Nancy Reagan’s legacy is one filled with grace

W. Curt Vincent Civitas Media

W. Curt Vincent Civitas Media

Class beats out style every time. It’s perhaps one of the reasons Nancy Reagan quieted a room when she walked in it.

Always elegant, Reagan carried herself with grace, and because of it, she instantly commanded respect. She was a woman who took her role as America’s first lady seriously, though in a more old-fashioned way than others such as Hillary Clinton, Rosalynn Carter, and even Betty Ford, all who took more vocal approaches to their roles than Reagan ever did.

Reagan, 94, died March 6, but her legacy lives on for others to admire and aspire to.

While she wasn’t considered a political force in her own right, Mrs. Reagan was by no means a shrinking flower. She was President Reagan’s closest confidant and staunchest supporter, and she took an active role in his business affairs, offering him advice on national matters and, on occasion, even telling him what to say when confronted by reporters.

Perhaps her best known public issue was the “Just Say No” to drugs campaign she championed after a student questioned her about what to do if someone offered her drugs. That campaign led to drug-free school zones and zero tolerance policies in schools that continue today.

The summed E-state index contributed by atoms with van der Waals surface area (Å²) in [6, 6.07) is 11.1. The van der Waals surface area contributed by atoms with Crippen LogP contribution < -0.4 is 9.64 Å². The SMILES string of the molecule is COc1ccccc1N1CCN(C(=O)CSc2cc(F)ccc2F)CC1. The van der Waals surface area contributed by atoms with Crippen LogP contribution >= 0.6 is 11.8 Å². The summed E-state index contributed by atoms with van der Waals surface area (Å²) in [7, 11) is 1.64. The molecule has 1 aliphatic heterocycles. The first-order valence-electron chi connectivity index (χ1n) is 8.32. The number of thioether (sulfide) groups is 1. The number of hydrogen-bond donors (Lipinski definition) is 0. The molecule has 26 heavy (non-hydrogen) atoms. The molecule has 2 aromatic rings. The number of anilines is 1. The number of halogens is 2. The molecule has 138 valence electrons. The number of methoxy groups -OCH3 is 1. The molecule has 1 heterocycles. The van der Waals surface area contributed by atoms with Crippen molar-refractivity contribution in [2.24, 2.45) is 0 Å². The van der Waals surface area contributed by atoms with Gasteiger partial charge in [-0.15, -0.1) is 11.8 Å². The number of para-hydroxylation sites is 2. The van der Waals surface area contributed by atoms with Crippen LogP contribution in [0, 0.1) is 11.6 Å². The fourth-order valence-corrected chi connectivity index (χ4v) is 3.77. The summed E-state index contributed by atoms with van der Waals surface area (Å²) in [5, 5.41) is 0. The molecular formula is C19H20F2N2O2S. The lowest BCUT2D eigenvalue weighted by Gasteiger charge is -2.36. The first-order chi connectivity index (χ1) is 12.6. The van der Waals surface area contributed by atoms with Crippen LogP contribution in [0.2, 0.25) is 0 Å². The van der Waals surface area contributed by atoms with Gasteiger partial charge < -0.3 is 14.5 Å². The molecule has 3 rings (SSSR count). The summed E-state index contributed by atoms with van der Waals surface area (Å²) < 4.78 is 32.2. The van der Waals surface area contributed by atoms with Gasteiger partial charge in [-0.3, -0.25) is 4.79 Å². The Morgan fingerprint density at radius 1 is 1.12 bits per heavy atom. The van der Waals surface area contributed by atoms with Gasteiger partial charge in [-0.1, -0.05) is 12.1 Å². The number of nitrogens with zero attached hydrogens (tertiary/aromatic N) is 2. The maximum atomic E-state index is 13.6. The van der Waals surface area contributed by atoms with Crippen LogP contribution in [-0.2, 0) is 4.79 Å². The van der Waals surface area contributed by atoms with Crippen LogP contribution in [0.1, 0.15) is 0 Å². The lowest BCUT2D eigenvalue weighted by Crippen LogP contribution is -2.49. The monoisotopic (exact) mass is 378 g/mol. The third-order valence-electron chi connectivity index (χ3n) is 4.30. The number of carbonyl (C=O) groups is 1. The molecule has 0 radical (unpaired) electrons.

But her greatest desire was to help her husband, the man she always called the love of her life. And she did so with a strength few would have believed the diminutive first lady could exhibit. When it came to her “Ronnie,” there was nothing she wouldn’t do.

“Ronald Reagan was a striver, but his striving was masked by his courteous, amiable manner and enduring fatalism,” biographer Lou Cannon wrote in “President Reagan: The Role of a Lifetime.” “Hers (Nancy’s) was out in the open, all cards on the table, for anyone to see. With a directness unusual either in Hollywood or Washington, Nancy Reagan favored anyone who helped her husband or advanced his career and opposed anyone who was in his way. She put people off, while he put them at their ease.”

True to her desire to always put President Reagan first, Mrs. Reagan broke with conservatives in her post-Washington years, advocating for embryonic stem cell research for Alzheimer’s, the disease which afflicted her husband, aligning herself with liberal Ted Kennedy in that support.

For Nancy Reagan, Ronald Reagan came first, her country second, but often the two together, allowing her to have the one-two punch needed to make her mark without having to overstep the role she believed the first lady should play in the public sphere.

She earned our respect as a first lady and she deserves our praise for staunchly supporting her husband, helping him to chart a successful course for our country. She served him and our country well, and she has earned her place in history.

W. Curt Vincent is the general manager and editor of the Bladen Journal, another publication in the Civitas Media family.

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